U.S. workers filing for unemployment aid remains the lowest in 52 years in the week leading up to Christmas amid the increase in COVID-19 cases and hospitalizations. 

As of Dec.25, the initial unemployment claims totalled 198,000, which was a decrease of 8,000 from the previous week's revised level, according to data released by the Labor Department on Thursday. This was the lowest average seen since Oct. 25, 1969. 

Economists polled by Reuters had forecast 208,000 applications for the latest week. The DOJ reported the 4-week moving average at 199,250, a decrease of 7,250 of the previous week's revised average. The numbers suggest the fast spreading omicron variant has yet to impact the job market with layoffs. 

 U.S. infectious disease adviser Dr. Anthony Fauci announced on Wednesday a peak in the surge of Omicron cases is likely to come by the end of January. 

Continuing claims, which track the total number of unemployed workers collecting benefits, showed the lowest level since just before the pandemic on March 7, 2020 as it dropped to 1.72 million in the week ended in Dec.18. 

Some of the decline in claims has come from the ending of benefits through programs created during the pandemic that provided enhanced and extended payments. Despite the downward trend, the total number of those receiving benefits under programs in the week ending Dec.11 increased by nearly 40,000 to 2.18 million.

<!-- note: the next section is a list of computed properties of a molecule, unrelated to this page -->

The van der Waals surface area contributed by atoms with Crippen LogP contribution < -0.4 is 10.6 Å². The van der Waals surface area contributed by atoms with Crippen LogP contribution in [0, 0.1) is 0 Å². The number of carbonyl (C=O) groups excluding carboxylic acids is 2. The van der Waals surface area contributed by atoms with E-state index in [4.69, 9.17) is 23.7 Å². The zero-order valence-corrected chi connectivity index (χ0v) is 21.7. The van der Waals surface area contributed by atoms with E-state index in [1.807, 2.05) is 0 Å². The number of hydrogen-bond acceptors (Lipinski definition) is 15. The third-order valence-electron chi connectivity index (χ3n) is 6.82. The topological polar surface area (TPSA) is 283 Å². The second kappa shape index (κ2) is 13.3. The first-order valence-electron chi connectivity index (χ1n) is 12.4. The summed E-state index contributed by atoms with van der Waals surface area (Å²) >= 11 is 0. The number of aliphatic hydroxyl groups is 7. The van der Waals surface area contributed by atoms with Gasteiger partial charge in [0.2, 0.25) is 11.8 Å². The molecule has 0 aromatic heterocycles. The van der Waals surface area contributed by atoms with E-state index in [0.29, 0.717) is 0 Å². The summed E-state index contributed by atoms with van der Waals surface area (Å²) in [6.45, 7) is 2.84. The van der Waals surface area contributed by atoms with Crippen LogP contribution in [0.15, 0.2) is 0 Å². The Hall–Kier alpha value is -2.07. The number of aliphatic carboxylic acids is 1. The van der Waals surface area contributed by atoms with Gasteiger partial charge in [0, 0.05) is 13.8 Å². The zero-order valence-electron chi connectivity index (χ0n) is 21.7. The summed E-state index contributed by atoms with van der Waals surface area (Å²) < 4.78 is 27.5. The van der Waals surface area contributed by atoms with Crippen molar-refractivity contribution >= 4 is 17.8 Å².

The DOJ reports there were 20,492,081 weekly claims filed for benefits in all programs in the comparable week in 2020. 

According to Jason Furman, an economist at Harvard University and the economic advisor to former President Barack Obama, the unemployment rate has "fallen farther and faster than the survey of Professional Forecasters expected." In November, the unemployment rate in the U.S. was at 4.2 percent. Furman said the forecasted rate made in November 2020 was 5.8 percent and 4.9 percent by May 2021. 

The Survey of Professional Forecasters published a report earlier this year about the monthly pace estimating an average of 555,000 jobs per month since last December. As of November, the DOJ reports there are more than 11 million jobs open. 

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